In a recent case HKSAR v Chu Tsun Wai  HKCFA 3, the Court of Final Appeal (“CFA”) set out the basis to which a cyber-attacker may be found guilty for damaging the other’s property by misusing the victim’s computer through the victim’s website.
On 12 October 2014, Mr Chu Tsun Wai (“Mr Chu”) took part in a Distributed Denial of Service (“DDoS”) attack on the website of the Shanghai Commercial Bank (the “Bank”). Mr Chu was charged with a criminal offence, contrary to section 60(1) of the Crimes Ordinance (“CO”), namely that he, without lawful excuse, damaged property belonging to another intending to damage such property or being reckless as to whether such property would be damaged.
What is DDoS?
DDoS is one kind of cyber-attack. Generally, when a computer user calls up a website to access it, the user’s computer sends a “request” to the website service, i.e. the computer that supports that website, calling up the website page. If the website service is available, it will respond to the request by transmitting the page. When the page appears on the screen of the user’s computer, the user may click on some services he or she want to access, for example, the user’s bank account, and the user’s computer will send another request, and so on. The capacity of the website service to deal with requests at any given time (i.e. its “bandwidth”) is finite. The method of a DDoS attack is for a number of co-ordinated computers to send a very large number of requests at more or less the same time to exhaust the server’s bandwidth, thereby denying access to persons wishing to transact their ordinary and legitimate business through the website and possibly causing the overloaded system to crash.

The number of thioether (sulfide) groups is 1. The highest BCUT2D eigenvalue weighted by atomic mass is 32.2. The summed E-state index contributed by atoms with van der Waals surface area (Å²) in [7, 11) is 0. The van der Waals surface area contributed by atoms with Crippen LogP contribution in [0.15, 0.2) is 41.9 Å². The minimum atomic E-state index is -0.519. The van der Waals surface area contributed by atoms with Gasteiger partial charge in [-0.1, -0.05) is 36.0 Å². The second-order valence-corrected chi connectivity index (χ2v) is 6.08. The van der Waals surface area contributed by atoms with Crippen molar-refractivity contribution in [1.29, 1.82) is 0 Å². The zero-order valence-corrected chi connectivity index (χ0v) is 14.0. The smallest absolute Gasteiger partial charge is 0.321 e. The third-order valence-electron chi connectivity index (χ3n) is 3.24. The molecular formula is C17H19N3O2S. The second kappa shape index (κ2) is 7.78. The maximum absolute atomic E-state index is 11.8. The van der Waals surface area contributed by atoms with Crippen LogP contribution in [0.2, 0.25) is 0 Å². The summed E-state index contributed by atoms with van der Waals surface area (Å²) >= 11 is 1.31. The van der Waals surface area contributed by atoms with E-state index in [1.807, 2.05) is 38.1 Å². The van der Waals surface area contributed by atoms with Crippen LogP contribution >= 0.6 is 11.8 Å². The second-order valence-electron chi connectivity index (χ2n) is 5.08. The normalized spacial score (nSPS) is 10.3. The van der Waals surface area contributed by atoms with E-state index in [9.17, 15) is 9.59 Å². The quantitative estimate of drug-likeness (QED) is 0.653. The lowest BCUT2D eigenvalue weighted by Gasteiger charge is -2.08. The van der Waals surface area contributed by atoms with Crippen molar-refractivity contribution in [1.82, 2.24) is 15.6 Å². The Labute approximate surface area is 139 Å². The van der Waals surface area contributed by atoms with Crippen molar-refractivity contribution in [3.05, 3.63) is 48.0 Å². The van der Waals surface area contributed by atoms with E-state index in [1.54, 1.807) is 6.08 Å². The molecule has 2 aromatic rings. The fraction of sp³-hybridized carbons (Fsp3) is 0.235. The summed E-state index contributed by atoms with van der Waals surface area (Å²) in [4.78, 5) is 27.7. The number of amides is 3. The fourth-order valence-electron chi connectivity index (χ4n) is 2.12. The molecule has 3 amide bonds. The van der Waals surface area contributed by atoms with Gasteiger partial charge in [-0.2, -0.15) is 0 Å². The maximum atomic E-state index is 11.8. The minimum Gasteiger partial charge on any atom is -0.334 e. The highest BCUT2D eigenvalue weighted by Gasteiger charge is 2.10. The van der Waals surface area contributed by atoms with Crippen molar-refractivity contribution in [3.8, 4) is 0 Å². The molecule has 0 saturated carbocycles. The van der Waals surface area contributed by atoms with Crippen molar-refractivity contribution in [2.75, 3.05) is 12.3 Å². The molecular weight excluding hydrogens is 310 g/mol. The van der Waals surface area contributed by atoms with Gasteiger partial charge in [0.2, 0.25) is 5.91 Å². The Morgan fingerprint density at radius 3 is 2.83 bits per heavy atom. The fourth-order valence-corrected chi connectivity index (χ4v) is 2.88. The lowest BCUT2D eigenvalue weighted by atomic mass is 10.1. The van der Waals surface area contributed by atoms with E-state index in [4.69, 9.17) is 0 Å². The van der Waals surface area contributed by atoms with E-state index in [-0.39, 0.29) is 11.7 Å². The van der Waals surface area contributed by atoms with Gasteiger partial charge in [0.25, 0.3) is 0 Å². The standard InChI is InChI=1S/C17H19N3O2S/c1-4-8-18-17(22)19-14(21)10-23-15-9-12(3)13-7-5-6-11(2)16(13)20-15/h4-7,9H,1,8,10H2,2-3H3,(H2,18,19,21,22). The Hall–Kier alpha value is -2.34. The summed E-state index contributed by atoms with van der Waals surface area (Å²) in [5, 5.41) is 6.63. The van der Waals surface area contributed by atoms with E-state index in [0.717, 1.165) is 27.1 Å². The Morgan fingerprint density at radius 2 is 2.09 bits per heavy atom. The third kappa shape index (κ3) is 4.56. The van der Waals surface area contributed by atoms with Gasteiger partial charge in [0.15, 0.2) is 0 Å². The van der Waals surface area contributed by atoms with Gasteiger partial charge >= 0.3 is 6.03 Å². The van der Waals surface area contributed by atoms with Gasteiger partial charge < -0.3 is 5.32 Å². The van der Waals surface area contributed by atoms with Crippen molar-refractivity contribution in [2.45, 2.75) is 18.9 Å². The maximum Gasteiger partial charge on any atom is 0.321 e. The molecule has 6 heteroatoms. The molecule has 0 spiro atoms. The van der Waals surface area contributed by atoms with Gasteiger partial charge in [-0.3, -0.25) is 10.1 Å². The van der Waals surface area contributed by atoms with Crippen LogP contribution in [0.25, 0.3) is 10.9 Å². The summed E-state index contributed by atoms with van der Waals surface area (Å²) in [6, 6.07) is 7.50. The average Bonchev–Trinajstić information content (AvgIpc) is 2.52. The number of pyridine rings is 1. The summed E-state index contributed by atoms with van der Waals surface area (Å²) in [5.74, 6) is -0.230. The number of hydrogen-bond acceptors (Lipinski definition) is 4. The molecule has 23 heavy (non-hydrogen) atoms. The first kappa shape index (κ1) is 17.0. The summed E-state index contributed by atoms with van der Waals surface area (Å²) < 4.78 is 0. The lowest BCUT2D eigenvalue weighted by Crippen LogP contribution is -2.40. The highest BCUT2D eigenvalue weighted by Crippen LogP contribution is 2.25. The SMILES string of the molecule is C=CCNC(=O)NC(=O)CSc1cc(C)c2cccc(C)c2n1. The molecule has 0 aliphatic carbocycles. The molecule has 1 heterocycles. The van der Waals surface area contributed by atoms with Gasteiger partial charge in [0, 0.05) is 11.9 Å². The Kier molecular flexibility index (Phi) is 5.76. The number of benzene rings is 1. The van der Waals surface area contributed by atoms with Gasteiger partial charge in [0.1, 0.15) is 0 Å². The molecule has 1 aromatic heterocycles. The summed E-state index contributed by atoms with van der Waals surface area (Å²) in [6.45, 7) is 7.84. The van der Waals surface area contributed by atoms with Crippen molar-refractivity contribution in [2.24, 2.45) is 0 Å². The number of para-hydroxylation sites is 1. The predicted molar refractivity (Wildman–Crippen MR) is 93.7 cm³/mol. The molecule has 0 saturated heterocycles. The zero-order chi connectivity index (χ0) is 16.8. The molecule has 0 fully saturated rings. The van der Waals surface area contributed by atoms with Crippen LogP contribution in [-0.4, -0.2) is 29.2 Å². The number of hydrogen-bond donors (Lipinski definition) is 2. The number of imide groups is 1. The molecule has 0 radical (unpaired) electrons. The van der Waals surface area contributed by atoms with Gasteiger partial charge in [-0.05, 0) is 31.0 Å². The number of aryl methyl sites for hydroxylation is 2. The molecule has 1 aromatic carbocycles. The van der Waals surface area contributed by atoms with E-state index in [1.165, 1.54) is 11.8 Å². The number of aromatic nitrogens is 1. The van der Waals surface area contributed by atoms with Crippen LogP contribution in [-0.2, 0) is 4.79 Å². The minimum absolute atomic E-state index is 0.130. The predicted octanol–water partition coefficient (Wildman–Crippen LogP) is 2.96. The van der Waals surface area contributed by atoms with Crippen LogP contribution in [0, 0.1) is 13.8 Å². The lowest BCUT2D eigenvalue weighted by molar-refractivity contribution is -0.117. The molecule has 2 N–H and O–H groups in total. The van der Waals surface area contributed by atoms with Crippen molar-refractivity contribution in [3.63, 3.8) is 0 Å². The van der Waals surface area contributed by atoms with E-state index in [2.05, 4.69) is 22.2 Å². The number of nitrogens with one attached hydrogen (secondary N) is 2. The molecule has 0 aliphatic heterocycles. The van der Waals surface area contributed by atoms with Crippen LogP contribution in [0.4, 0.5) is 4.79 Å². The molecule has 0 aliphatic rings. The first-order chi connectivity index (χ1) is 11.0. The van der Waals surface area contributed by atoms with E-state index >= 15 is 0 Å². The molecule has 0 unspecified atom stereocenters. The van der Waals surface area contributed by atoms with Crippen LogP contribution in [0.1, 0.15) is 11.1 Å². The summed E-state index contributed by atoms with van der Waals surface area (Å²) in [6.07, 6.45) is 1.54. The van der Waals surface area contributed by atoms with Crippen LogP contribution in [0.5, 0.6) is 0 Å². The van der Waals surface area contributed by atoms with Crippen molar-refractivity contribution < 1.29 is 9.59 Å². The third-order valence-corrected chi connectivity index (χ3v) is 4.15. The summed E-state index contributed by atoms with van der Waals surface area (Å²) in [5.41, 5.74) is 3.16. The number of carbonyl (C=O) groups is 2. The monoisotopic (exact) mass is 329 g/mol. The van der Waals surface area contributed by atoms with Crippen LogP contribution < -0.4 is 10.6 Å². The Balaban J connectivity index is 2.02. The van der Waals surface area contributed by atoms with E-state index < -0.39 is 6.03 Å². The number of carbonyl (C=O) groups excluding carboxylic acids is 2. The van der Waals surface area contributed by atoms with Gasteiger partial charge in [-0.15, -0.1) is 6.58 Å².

In the present case, the server of the Bank received 504,592 requests within the space of an hour, of which 6,652 came within a space of 16 seconds from Mr Chu’s computer (the “Requests”). The attack was a failure because the server of the Bank had enough surplus capacity to prevent the attack from having any effect upon its other operations.
Principal issue before the CFA
Section 59(1A) of the CO provides that “damage to property” in relation to a computer included “misuse of a computer”. The term “misuse of a computer” is defined by the same section to mean:
- to cause a computer to function other than as it has been established to function by or on behalf of its owner, notwithstanding that the misuse may not impair the operation of the computer or a program held in the computer or the reliability of data held in the computer (“paragraph (a)”);
- to alter or erase any program or data held in a computer or in a computer storage medium;
- to add any program or data to the contents of a computer or of a computer storage medium (“paragraph (c)”).